Somewhere on the floor of one of my closets, in a liquor carton filled with my collection of long playing vinyl, there is a 1960 album that is very scratched and worn from overplay. It is a most unlikely combination of an Italian-American singing a dozen Hebrew and Yiddish favorites, and singing them with all the pathos and joy of the old world shtetl.
Connie Francis Sings Jewish Favorites was only one of a series of recordings the singer made of ethnic songs, but it was one of her best. It demonstrated clearly that one didn’t have to be Jewish to have a Jewish soul. It is only appropriate then that a new collection of Jewish songs recorded by a variety of performers both Jewish and non-Jewish, entitled Jewish Soul, should begin with a song from her album.
“Tzena, Tzena,” an Israeli folk song, had been made popular by the controversial folk singing quartet, The Weavers. By the time Francis recorded it, it had gone beyond bar mitzvahs and weddings and become standard for celebrations of almost any ethnic group. It makes for a high-energy opening for the CD. While Francis’s version is fine, in fact better than most, if I had my “druthers,” there are other songs from her album that I would have chosen for the new disc. There is nothing so stirring as the plaintive soulfulness in her renditions of “I Love You Much too Much” (“Ich Hob Dich Tsufil Lieb”), “Mom-e-le,” and “Mein Shtetle Belz.” It is a real shame that none of these could have been included to represent Concetta Rosa Maria Franconero.
Still it is hard to find significant fault with the selections that are included on this CD. Most of the singers were well known in their day, some indeed major stars. The lesser-known names often offer the more authentic performances. All of the singers sing beautifully, but there are some that can’t quite capture the essential Yiddish spirit of the music. They are not what we think of as “hamishe.” Tom Jones, for example, does a beautiful take on “My Yiddishe Mamme,” but he doesn’t quite manage the plaintive tone that makes the song a classic, and the arrangement doesn’t help. Betty Madigan’s “Dance Everyone Dance” is pleasant enough, but it doesn’t quite capture the “Hava Nagila” spirit. It isn’t only the non-Jewish singers. Eddie Fisher’s anglicized “Oh My Papa!”, a hit back in the day, is a popular white bread version of the song.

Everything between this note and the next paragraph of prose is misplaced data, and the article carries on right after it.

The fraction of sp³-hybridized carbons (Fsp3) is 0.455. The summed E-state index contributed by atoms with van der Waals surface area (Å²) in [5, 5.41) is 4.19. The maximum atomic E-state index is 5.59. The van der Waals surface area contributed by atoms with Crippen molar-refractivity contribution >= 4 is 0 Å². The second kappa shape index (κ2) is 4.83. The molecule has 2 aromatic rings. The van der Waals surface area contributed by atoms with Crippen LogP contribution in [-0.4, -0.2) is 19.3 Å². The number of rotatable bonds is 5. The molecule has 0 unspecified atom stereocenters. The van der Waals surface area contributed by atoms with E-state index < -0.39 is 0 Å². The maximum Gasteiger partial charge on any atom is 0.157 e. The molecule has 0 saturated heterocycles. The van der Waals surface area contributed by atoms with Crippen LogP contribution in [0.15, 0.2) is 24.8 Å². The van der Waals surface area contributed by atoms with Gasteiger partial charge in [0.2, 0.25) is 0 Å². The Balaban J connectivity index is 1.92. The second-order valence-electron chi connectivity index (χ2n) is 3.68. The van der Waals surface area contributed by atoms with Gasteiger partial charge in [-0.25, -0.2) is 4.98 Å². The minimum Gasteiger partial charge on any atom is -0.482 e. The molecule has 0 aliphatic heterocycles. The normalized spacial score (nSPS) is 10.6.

On the other hand the unique Eartha Kitt manages to catch the real spirit of “Rumania, Rumania” and at the same time put her own special stamp on the comic gem (one quite different from the slapstick transformation of the song by The Limelighters). Johnny Mathis has a nice feel for the pensive “Eli Eli” building up to a bravura conclusion. His “Where Can I Go” is masterful—a passionate English version of this plaint from the horrors of the Holocaust. Jackie Wilson offers a version of “The Anniversary Song,” popularized in the film The Jolson Story, that is as stunning as the original. But perhaps the performance that comes closest to the kind of Yiddishkeit that makes this music great is Yaffa Yarkoni’s “Mamele.” It is a performance without vocal pyrotechnics; it is simple and heartfelt.
On a CD filled with excellent performances, there are still some that stand out. “Rozhinkes Mit Mandlen” (“Raisins and Almonds”) is a lullaby composed for an 1880 Yiddish operetta. It is a melody that cannot help but enchant, and in the hands of diva Netania Davrath, it glows. Andy Williams’ cover of “This Land is Mine,” the theme from the motion picture Exodus, is a stirring version of the song that had been a hit instrumental for the piano duo Ferrante and Teicher. Jay Black of Jay and the Americans has the genuine Yiddish sound, and he puts it to excellent use in famed Yiddish composer Sholem Secunda’s “Where is the Village?”
Perhaps the highlight of the album is Metropolitan Opera tenor Jan Peerce, one of the great cantors of his day, chanting “Kol Nidre” from the evening service of the Day of Atonement. Not only does he have a golden voice, he is steeped in cantorial dynamics. He has a voice that would make the fast that is only just beginning easy.
Jewish Soul is a wonderful collection. In spite of a quibble or two, there isn’t a clunker on the CD. These are songs that have stood the test of time. They have given voice to a people who all too often found themselves without a voice. They are a testimony to a people’s unwillingness to let go of their traditions and values. One can only hope for a volume two.